“If a man is over 30 and single, there’s something wrong with him” – Miranda
“OK, what about us?” – Carrie
“We’re just choosy!” – Miranda”
This episode starts off boldly, with the above exchange challenging the show’s core assumptions about our four (anti-?)heroines and the men they date. We also get a glimpse into the conversations their male counterparts might be having over brunch in another part of town – relaying tales of the woman who sleeps with her shoes on, the cat lady and the plastic surgery addict.
Admittedly, the first two alleged freaks hardly qualify, and highlight the curiously vanilla attitudes of our supposedly enlightened foursome. It seems a little hypocritical for them to tease Charlotte about her reluctance to date Manhattan’s “Mr Pussy” (so-called because of his talent for cunnilingus) in the same breath as Samantha expresses dismay at discovering a date’s penchant for S&M.
However, Carrie’s subsequent trio of dates deserve the circus-themed music played over their scenes. The first is a ruthless money-grabber, the second prone to random bursts of aggression and the third a kleptomaniac.
Which is why when she randomly meets Ben, “an editor at a hip political magazine”, Carrie suspects he’s too good to be true. So what does she do? Regular readers/viewers may recall that our characters have no qualms about breaching the privacy of the men they date, so naturally Carrie turns his apartment upside down while he’s out. Only this time – hurrah! – she gets busted in the act and Ben dumps her on the spot.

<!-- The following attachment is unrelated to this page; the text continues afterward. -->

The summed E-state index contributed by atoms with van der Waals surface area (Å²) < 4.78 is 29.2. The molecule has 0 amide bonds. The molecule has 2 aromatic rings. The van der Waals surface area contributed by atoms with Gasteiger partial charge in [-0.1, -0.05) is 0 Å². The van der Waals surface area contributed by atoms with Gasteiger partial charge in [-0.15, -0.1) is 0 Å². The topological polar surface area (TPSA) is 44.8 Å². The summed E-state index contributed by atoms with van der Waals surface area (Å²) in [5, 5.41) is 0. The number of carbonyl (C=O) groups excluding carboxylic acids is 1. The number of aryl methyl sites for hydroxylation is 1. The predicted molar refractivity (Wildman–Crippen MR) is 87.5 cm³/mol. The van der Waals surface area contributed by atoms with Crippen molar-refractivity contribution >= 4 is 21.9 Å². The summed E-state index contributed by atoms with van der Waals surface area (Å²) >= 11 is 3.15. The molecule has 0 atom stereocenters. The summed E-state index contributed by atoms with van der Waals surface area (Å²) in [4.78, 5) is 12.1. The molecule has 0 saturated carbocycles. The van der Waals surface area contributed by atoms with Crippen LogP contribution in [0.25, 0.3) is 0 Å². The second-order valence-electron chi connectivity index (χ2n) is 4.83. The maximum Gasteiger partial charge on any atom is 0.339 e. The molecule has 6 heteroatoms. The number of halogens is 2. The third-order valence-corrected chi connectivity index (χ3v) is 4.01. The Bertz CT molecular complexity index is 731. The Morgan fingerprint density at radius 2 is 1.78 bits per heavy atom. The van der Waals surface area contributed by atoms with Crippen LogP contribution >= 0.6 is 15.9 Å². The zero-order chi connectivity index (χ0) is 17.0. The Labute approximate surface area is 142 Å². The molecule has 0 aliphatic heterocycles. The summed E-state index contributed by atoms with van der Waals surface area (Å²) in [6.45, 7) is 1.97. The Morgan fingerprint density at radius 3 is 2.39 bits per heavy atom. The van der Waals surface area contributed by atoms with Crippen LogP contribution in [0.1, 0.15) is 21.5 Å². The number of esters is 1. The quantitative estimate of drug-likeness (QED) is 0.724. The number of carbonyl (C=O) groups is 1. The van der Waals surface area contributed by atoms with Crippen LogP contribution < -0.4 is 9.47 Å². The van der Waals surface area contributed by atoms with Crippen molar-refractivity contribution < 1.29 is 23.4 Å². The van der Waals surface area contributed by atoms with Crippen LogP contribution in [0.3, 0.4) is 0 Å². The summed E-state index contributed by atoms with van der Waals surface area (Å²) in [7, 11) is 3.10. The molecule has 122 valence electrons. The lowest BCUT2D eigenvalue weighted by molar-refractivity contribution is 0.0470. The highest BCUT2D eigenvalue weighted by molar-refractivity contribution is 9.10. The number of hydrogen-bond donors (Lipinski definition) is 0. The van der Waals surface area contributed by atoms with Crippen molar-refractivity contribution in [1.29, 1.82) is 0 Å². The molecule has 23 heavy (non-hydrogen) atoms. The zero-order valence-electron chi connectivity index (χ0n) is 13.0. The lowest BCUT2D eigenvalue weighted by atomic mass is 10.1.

While the episode concludes with Carrie admitting everyone is a freak or some sort, including herself, she annoyingly lets herself off the hook for her bad behaviour by calling herself “the frightening woman whose fear ate her sanity” rather than “the empathy-deficient snoop who likes to make excuses for herself”.
Carrie’s column: Are all men freaks?
Fashion: Carrie wastes a series of nice outfits on her trio of dud dates, and a statement print skirt for her meet-cute in the park, but follows that up with two blah, conservative ensembles for her “non-dates”. Not for the first time, it seems as though she’s style-matching herself to a man (in this case, an “editor at a hip political magazine”).
Puns: None, but plenty of snappy one-liners.